Six Questions to Ask to Build a Culturally Inclusive Classroom
It’s almost impossible to ignore that K-12 classrooms in the U.S. are filled with students from increasingly diverse cultural backgrounds: race, nationality, religion, economic, etc. Many teachers, though, still aren’t sure how to move from recognizing the diversity to creating a mutually responsive learning environment. In his presentation, “Culturally Responsive Teaching: Key Principles and Practices,” Dr. Ken Springer, Professor of Education and Chair of the Department of Teaching and Learning at Southern Methodist University, explained why teachers should view diversity as an opportunity and what questions to ask to ensure they’re building a culturally inclusive classroom.
Question 1: What do I know?
Teachers should investigate what sources of diversity they have in their classroom. This can come from institutional knowledge about the students and their families, asking the kids questions about their culture as appropriate, talking with other teachers, and having conversations with the parents. The key is to not make assumptions but to do personal investigations.
Question 2: What do I notice?
In addition to actively learning about students’ backgrounds, teachers also need to make continuous observations. While some behaviors, like being deferential to authority figures, may be cultural, they could also be a part of the student’s personality. Teachers need to get to know all aspects of their students.
Question 3: How do I feel?
Teachers need to constantly reflect on their own behaviors and any biases they have brought into their classroom. The idea is to understand how teachers might be reacting to different student populations and check their own attitudes and assumptions.
Question 4: What do I say?
This question applies to both students and parents. Educators should make sure that what they’re saying in the classroom isn’t reinforcing stereotypes; outside of school, they need to be culturally sensitive. For example, don’t suggest after school activities if the parent needs to take off work to provide transportation.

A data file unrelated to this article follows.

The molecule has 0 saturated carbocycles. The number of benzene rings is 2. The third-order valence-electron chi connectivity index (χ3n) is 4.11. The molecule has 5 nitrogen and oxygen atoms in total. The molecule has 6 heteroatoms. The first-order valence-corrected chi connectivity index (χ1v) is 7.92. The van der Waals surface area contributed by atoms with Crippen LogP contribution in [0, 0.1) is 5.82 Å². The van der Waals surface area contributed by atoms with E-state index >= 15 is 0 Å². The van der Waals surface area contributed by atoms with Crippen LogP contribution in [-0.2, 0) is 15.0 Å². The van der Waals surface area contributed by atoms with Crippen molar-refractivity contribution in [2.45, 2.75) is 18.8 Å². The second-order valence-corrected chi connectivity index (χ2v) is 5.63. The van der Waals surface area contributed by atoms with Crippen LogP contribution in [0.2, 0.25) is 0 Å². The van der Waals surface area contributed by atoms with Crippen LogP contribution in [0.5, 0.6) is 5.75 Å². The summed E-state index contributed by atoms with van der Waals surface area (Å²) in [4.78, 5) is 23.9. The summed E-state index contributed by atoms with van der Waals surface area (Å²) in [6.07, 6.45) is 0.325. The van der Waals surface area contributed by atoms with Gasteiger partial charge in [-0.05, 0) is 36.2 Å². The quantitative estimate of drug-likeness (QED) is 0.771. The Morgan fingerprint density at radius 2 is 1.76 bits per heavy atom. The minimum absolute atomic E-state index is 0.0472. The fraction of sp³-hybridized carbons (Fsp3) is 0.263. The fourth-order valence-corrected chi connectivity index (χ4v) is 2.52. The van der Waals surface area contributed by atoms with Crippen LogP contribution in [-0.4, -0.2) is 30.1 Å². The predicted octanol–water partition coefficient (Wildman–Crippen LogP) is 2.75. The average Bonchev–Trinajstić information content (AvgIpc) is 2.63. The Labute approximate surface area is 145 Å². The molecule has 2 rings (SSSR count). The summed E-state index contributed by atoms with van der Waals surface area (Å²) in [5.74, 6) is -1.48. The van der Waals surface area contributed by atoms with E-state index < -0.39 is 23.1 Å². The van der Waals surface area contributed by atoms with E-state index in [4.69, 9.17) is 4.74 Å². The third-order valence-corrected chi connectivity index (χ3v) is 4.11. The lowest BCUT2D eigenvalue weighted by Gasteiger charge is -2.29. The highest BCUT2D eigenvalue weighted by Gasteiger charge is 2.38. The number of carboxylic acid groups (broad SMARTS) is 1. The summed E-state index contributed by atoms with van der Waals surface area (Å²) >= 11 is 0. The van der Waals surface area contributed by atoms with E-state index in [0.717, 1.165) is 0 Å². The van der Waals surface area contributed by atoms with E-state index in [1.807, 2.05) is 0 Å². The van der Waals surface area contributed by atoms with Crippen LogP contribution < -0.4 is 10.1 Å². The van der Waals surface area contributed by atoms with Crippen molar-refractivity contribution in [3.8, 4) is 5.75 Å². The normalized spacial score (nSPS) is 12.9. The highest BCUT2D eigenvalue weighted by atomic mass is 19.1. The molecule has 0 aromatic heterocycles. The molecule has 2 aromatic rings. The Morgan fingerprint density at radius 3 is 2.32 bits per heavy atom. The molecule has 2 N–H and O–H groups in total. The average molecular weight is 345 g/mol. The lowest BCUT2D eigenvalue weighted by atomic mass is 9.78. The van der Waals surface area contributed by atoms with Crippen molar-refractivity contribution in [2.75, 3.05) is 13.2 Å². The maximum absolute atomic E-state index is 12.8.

Question 5: What materials do I use?
Here, Springer advocated for teachers providing lessons and content that reflect the students in the classroom. When students can see themselves in their learning materials, they are more invested in the lessons.
Question 6: How do I teach?
Springer offered four principles of culturally responsive teaching.
- Have high expectations for all students. Research shows a teacher’s expectations influence student performance. Teachers should work with the students to set learning standards and make sure the goals are understood.
- Recognize and honor all students’ cultural backgrounds. The goal is to teach students to respect others’ heritage and develop an inclusive environment. For instance, let students teach their peers about their holidays—and make sure that assessments and project due dates don’t occur on the holidays.
- Build bridges between home and school. Make the curriculum meaningful for students from different backgrounds.
- Recognize that students are individuals as well as members of cultural groups. In other words, a student’s culture is just one part of who they are. Even though the teacher does need to make great efforts to understand the diversity in the classroom, “the broader message here,” said Springer, “is that you have to understand and engage with each student as an individual.”
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This article was modified and published by eSchool News.
About the Presenter
Dr. Ken Springer is a professor of education and Chair of the Department of Teaching and Learning at Southern Methodist University in Dallas, Texas. Dr. Springer has an abiding interest in culturally responsive teaching. He has worked with teachers in multicultural settings in the Dallas Metroplex, served as a board member and program director for Mi Escuelita, taught classes on diverse learners to teachers pursuing graduate degrees, and spent a year as a visiting professor in China, where he continues to maintain professional connections through teacher training, research on differences between US and Chinese students, and consulting activities.
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